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Demco Media
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Product dimensions:
4.70(w) x 6.80(h) x 0.70(d)
Age Range:
13 - 17 Years

Read an Excerpt

Game RB/SB

Chapter One

"Yo, Drew, here's the story!" Jocelyn called me from the living room.

She and Mom were already sitting on the couch across from the television. Pops came out of the bathroom in his undershirt and started to say something, but Mom held her hand up.

"Wait a minute, honey," she said. "They're talking about that stickup on 126th Street."

Pops looked at me. There was a commercial on the television.

"It's coming up next," Jocelyn said.

A moment later a woman's face filled the screen.

What's happening with the youth of America? Well, if you're talking about the young people in our inner cities, the picture is far from pretty. Today two high school boys were involved in a vicious robbery and shoot-out in New York's Harlem community.

The image on the screen switched to a picture of the police stretching yellow tape across the sidewalk in front of a discount store.

At one thirty this afternoon, two boys, boys who should have been in school, attempted to hold up this store on 126th Street and Lenox Avenue. As they made their way from the store and down the busy street, they encountered an off-duty policeman, who immediately sensed what was going on. The two youths shot at the policeman, who returned fire. The result: a badly frightened and wounded clerk in the store, a sixteen-year-old in police custody, and a seventeen-year-old fatally wounded.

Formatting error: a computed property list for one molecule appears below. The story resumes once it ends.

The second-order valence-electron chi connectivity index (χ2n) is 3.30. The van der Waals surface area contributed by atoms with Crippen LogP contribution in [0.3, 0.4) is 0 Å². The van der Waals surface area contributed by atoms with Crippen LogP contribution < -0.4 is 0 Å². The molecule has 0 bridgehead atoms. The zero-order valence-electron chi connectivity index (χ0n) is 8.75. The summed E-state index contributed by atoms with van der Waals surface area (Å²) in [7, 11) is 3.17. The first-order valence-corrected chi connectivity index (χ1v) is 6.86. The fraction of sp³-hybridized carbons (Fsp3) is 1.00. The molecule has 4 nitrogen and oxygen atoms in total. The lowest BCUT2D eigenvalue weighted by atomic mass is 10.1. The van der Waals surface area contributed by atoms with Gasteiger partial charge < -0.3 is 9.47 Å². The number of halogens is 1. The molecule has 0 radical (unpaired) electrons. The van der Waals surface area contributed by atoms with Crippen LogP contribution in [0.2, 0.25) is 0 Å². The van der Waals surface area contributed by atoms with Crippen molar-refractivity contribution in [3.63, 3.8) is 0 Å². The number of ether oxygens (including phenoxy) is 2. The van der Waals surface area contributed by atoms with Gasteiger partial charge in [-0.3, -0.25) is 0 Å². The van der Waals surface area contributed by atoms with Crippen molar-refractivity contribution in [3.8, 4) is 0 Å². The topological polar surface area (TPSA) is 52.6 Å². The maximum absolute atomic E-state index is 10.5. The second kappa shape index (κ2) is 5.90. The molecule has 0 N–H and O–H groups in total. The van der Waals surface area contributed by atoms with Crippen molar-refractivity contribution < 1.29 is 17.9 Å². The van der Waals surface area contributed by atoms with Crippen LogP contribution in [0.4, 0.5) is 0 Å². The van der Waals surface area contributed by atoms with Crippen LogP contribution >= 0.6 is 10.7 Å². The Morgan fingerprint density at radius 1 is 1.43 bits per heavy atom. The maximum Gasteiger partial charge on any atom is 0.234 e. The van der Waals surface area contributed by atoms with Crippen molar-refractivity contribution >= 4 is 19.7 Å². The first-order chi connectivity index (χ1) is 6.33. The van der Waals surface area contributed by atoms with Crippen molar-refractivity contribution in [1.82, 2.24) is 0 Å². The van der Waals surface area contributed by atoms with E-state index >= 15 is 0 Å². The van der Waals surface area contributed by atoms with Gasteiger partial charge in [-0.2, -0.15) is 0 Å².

The country's educational mantra these days is "No Child Left Behind."

Tragically, this is yet another example of the growing number of children left behind on the cold streets of New York.

InLebanon, negotiators have reached a tentative agreement . . .

Jocelyn switched channels.

"They didn't even give their names," Mom said.

"That's because they weren't eighteen yet," Pops said. "You can read about it in the papers tomorrow."

"It just tears me up to see young people wasting their lives like that," Mom said. "Every time you pick up the newspaper, every time you switch on the television, it's more of our young men either killed or going to jail. Lord have mercy! There just doesn't seem to be an end to it. Now there's a young man with all his life in front of him, and I know his parents wanted the best for him. Lying out on the sidewalk. It just . . . oh, Lord have mercy!"

Mom's voice was cracking, and I wondered why Jocelyn even had the story on. She knew how it upset Mom. She had always worried about me and Jocelyn, but then when my man Ruffy's brother was arrested right after Christmas, she got really messed around.

"I still think you children should finish school down south." Mom was on her feet. She had the towel in her hand she had been using to dry the dishes. "It's just safer down there."

Pops started in about how it wasn't any safer in Savannah, which is where my grandmother lived, than it was in Harlem. I went back to my room, and Jocelyn followed me in and plunked herself down on the end of my bed.